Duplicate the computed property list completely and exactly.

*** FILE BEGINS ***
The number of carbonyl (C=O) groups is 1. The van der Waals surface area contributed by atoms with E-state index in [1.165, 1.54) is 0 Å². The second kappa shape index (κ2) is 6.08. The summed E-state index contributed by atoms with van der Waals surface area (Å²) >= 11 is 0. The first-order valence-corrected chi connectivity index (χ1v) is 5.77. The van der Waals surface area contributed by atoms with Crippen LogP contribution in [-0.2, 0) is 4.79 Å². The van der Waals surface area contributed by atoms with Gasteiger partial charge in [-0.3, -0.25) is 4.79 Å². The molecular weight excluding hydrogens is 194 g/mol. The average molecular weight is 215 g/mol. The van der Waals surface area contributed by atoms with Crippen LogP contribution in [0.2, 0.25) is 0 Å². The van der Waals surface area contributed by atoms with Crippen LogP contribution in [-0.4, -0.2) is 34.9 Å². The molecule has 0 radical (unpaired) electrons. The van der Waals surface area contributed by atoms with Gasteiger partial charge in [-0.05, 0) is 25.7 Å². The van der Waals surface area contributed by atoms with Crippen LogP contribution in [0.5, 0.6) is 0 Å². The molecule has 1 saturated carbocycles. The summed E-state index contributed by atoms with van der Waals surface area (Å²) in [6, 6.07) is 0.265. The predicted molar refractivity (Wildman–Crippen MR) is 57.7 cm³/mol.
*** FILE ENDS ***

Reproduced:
The number of carbonyl (C=O) groups is 1. The van der Waals surface area contributed by atoms with E-state index in [1.165, 1.54) is 0 Å². The second kappa shape index (κ2) is 6.08. The summed E-state index contributed by atoms with van der Waals surface area (Å²) >= 11 is 0. The first-order valence-corrected chi connectivity index (χ1v) is 5.77. The van der Waals surface area contributed by atoms with Crippen LogP contribution in [-0.2, 0) is 4.79 Å². The van der Waals surface area contributed by atoms with Gasteiger partial charge in [-0.3, -0.25) is 4.79 Å². The molecular weight excluding hydrogens is 194 g/mol. The average molecular weight is 215 g/mol. The van der Waals surface area contributed by atoms with Crippen LogP contribution in [0.2, 0.25) is 0 Å². The van der Waals surface area contributed by atoms with Crippen LogP contribution in [-0.4, -0.2) is 34.9 Å². The molecule has 0 radical (unpaired) electrons. The van der Waals surface area contributed by atoms with Gasteiger partial charge in [-0.05, 0) is 25.7 Å². The van der Waals surface area contributed by atoms with Crippen LogP contribution in [0.5, 0.6) is 0 Å². The molecule has 1 saturated carbocycles. The summed E-state index contributed by atoms with van der Waals surface area (Å²) in [6, 6.07) is 0.265. The predicted molar refractivity (Wildman–Crippen MR) is 57.7 cm³/mol.